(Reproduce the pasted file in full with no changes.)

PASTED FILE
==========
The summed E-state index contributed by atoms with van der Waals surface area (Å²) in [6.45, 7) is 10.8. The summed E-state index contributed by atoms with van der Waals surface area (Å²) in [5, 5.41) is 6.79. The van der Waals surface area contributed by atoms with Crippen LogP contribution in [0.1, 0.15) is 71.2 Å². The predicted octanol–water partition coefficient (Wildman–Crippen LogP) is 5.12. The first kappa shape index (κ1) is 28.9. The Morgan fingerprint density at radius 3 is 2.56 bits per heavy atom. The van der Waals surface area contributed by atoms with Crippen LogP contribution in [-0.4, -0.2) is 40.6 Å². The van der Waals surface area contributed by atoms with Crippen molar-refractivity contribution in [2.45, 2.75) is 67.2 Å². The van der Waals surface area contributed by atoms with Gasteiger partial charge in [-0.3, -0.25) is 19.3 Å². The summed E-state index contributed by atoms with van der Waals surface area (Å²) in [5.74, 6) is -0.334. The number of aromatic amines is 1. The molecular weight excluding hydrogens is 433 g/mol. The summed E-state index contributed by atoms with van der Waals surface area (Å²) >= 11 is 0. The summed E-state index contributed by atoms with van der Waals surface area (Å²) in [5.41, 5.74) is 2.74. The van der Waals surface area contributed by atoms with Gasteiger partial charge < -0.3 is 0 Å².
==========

The summed E-state index contributed by atoms with van der Waals surface area (Å²) in [6.45, 7) is 10.8. The summed E-state index contributed by atoms with van der Waals surface area (Å²) in [5, 5.41) is 6.79. The van der Waals surface area contributed by atoms with Crippen LogP contribution in [0.1, 0.15) is 71.2 Å². The predicted octanol–water partition coefficient (Wildman–Crippen LogP) is 5.12. The first kappa shape index (κ1) is 28.9. The Morgan fingerprint density at radius 3 is 2.56 bits per heavy atom. The van der Waals surface area contributed by atoms with Crippen LogP contribution in [-0.4, -0.2) is 40.6 Å². The van der Waals surface area contributed by atoms with Crippen molar-refractivity contribution in [2.45, 2.75) is 67.2 Å². The van der Waals surface area contributed by atoms with Gasteiger partial charge in [-0.3, -0.25) is 19.3 Å². The summed E-state index contributed by atoms with van der Waals surface area (Å²) in [5.74, 6) is -0.334. The number of aromatic amines is 1. The molecular weight excluding hydrogens is 433 g/mol. The summed E-state index contributed by atoms with van der Waals surface area (Å²) >= 11 is 0. The summed E-state index contributed by atoms with van der Waals surface area (Å²) in [5.41, 5.74) is 2.74. The van der Waals surface area contributed by atoms with Gasteiger partial charge < -0.3 is 0 Å².